The Complete Guide cites Carnosauria as "an ill-defined collection of theropods, whose evolutionary relationships are much contested by scientists." This hasn't been the case since The Nineties at latest. Carnosauria is actually pretty well-defined and has been since the mid-nineties.
The book also calls Coelophysis a coelurosaur. It… isn't.
The 2013 installment is not even a documentary, just Spirit with dinosaurs.
The franchise's handling in Hungary. Nearly all of the shows and specials have multiple dubs inconsistent with each other and containing numerous translation errors. WWD itself has two titles that alternate depending on which medium you're looking at. The supposedly 4-disk DVD set only has 3: on the WWD disk, the audio is out of sync by a full second and features some atrocious sound-editing. The Chased by Dinosaurs DVD is missing the interviews described on its case, and instead has dinosaur fact-files, most of which are written in English, but one is French (the heck?), and sport several spelling mistakes. The books have been published by multiple companies, and again have inconsistent translations. Further, they are ripe with obvious misspellings and editing errors, such as entire chunks of text simply missing or ending mid-sentence.
The Netflix summaries have mostly been fixed. Giant of the Skies is now about pterosaurs and Death of a Dynasty is just described as showing the extinction of the dinosaurs, but Cruel Sea still promises "mammoth ichthyosaurs" and "supersized crocodiles".
In the Spanish dub of Walking with Beasts, the narrator calls the beasts by bizarre 'Spanish-ized' versions of the English pronountiations of the Latin and Greek-based scientific names, giving us words like "Bassthillasuhrus" (Basilosaurus), "Brontothiuh" (Brontothere) and "Indricathiuh" (Indricothere). Basilosaurus (even Basilosaurio), Brontoterio and Indricoterio would be correct and roll the actor's tongue better. WWD was mostly right, but they had to rename the Utahraptor to Velociraptor.
They Wasted a Perfectly Good Plot: In Walking with Monsters, the evolution sequence from Cephalaspis to Hynerpeton (armored jawless fish to early tetrapod/early emphibian) skips a number of steps that would have made interesting sequences in their own right (jawed fish of all sorts, lobe finned fish, etc.).
This means the villain of the third sequence, the giant Hyneria, was actually part of our ancestry. Not all human ancestors were weak.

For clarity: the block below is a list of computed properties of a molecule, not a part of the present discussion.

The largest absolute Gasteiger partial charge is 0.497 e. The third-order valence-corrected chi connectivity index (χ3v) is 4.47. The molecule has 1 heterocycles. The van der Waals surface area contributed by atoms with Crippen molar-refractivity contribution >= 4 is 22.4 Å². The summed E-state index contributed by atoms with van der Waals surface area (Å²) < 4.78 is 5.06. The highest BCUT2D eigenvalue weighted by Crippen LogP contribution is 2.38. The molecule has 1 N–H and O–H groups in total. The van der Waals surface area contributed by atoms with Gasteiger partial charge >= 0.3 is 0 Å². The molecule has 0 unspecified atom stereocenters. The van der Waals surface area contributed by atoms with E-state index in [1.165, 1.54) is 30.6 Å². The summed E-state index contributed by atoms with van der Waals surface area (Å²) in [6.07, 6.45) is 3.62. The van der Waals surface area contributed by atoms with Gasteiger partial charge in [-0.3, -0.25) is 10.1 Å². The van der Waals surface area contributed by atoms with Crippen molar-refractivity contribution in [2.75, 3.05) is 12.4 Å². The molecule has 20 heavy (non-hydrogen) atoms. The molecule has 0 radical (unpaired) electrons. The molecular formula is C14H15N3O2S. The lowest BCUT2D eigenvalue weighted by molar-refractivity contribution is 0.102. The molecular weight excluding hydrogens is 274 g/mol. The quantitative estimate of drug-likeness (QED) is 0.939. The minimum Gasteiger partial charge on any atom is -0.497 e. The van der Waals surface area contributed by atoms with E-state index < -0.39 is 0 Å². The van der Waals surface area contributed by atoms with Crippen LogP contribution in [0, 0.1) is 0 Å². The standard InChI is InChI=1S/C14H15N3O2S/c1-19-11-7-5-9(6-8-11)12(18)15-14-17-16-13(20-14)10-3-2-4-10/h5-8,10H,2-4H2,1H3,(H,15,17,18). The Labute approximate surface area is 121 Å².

The cynodonts from "New Blood", and their babies for that matter. They're like little, half-bald puppies.
The baby Diplodocus from "Time of the Titans". At certain points, they even sound like human babies! And rather than being creepy, the effect is downright adorable.
The Cryptoclidus and baby Opthalmosaurus in "Cruel Sea". The former is basically a Jurassic seal (Although closer to a fully marine penguin in Real Life...still sounds cute) and the latter is essentially a Jurassic dolphin.
The Tapejara from "Giant of the Skies" and pretty much every pterosaur in the series. The fact that pterosaurs were this in real life certainly helps.
The Leaellynasaura from "Spirits of the Ice Forest". All of them.
Special mention must go to Sea Monsters. It features pre-historic creatures underwater and interacting with Nigel.
The arena spectacular for the sheer spectacle of seeing life-sized dinosaurs live in front of you.
Although the WWD movie got mostly negative and mixed reviews, the visuals have impressed mostly everyone, whether it's just the CGI or the 3D effects as well. The bulk of the critics single them (as well as John Leguizamo's "spirited way with words") out as the sole saving graces of the film.
What an Idiot: Nigel. Oh, Nigel. "There's no way I'd even think about jumping in waters where a mega-sized piranha is the least of your worries... OH!!! A TURTLE!!! WHERE'S MY DIVING SUIT?!"
What Do You Mean, It's Not for Kids?: The series arguably was destined to a general public including both adults and children: however, for some people who watched it during childhood, several parts of the Walking With series are nothing but a long, endless sequence of Nightmare Fuel-related stuff. Arguably, talking about prehistory in a more reassuring way "will never be allowed" in TV. And the book "A Natural History" doesn't exactly better the situation, either.
The feature-length WWD film shouldn't escape mention. While light-hearted and anthropomorphized compared to the original mini-series, a few moments still qualify as rather frightening. The forest fire, and the death of Bulldust the Pachyrhinosaurus at the hands of the Gorgosaurus pack, both stand out. And the way Pachyrhinosaurus protagonist Patchi, having lost both love interest Juniper and the respect of his brother Scowler, just accepts his fate of being eaten alive by scavenging Troodons and azhdarchids is both downright terrifying and depressing.